• REIMAGINE BUSINESS: Volt, Australia’s first neobank, says that already rising demand for digitised products and services has been put into hyperspeed by the pandemic. According to Volt CEO and co-founder Steve Weston; “Customers will be increasingly demanding simple, convenient, and fast products and services delivered directly from their smartphone – which is exactly what we provide as a digital bank.” Microsoft has signed a strategic partnership with, Volt, to develop “Volt 2.0” – a next-generation Banking as a Service (BaaS) platform, slated for release in 2021. Volt 2.0 will be the digital platform that allows Volt’s approved business partners to natively provide full-service banking and payments to their own clients and will act as an extension of pre-existing Volt partnerships with a number of household brands.
  • EMPOWERING PEOPLE: Demand for GovTEAMS – the whole of government communications and collaboration platform – has more than tripled during the pandemic as Federal Government agencies collaborate remotely with one another, other jurisdictions, and their private sector partners. Built using Microsoft Teams, GovTEAMS breaks down department silos and encourages inter-government connections. Clare Walsh, Deputy Secretary of the Department of Finance said; “One silver lining that the APS (Australian Public Service) has drawn from the COVID-19 cloud has been the rapid expansion of inter- and intra-agency collaboration using GovTEAMS. Rising from 30,000 registered users in March to 100,000 in September, the weekly totals of 317,000 messages exchanged and the 13,500 meetings conducted demonstrate that the APS has the capability to connect, consult, and collaborate, in and out of the office, despite the current circumstances”.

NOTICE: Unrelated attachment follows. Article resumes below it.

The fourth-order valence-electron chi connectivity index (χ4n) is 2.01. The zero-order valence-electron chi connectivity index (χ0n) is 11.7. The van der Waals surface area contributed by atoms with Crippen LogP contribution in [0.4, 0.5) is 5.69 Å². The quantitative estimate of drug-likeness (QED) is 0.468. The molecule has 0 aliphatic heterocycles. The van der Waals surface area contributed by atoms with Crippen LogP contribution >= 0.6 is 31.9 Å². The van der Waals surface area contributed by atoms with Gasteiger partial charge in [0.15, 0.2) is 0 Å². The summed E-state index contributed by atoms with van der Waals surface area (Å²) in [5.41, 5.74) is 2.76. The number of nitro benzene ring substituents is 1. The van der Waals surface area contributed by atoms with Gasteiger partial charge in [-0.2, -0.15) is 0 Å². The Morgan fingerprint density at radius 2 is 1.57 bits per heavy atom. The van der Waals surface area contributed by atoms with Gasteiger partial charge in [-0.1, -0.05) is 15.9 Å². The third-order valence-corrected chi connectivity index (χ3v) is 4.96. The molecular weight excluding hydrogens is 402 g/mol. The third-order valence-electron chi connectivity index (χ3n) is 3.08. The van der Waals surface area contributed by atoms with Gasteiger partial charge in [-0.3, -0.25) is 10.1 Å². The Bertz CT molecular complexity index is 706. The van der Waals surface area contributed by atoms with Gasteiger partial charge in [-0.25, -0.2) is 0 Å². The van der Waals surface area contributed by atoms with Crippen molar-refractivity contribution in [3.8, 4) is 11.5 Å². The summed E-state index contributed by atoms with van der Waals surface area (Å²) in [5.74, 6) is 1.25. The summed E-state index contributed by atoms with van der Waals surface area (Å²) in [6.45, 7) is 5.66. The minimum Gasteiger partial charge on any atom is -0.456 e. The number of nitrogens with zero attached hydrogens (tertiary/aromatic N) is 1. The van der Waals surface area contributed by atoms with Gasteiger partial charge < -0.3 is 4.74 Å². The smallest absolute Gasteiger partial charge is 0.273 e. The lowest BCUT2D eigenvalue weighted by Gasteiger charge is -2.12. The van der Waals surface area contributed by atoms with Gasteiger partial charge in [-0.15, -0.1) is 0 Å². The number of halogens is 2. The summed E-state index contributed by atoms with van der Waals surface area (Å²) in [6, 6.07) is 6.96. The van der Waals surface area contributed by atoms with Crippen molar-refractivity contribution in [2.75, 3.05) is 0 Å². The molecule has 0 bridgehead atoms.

Microsoft invests in Australia’s digital foundations, opens Availability Zones

To further strengthen Australia’s digital foundations Microsoft is pleased to today announce that Azure Availability Zones are now available from the Australia East data centre region. Availability Zones provide additional options to improve resilience and high availability for organisations which are increasingly reliant on cloud services to run their business.

In the last six months Microsoft has significantly increased the global capacity of Azure to meet the needs of customers as they have transitioned to remote working, embraced online communication and collaboration, and supported more digital customer engagement. In Australia, since 2018 we have doubled our cloud capacity and are now privileged to partner with market leaders from every sector as they transform, reimagining their operations in a digital-first world.

Azure Availability Zones (AZs) feature in the broad portfolio of services and products that enable organisations to create resilient, highly available applications for mission-critical workloads. With three zones in Australia, customers can be assured of even greater resilience, scalability and performance.  A number of organisations are using Azure Availability Zones already including National Australia Bank and Woolworths.

For big four bank NAB, which as part of its five-year strategic partnership with Microsoft will run up to 1,000 applications on Azure, the additional Azure Availability Zones confer essential reliability. According to Steve Day, Executive Enterprise Technology, NAB; “Trust and resilience are critical for the financial services industry to meet both customer expectations and regulatory requirements. The investment that Microsoft continues to make in its Azure Availability Zones provides us with the peace of mind that our systems and data will be protected.”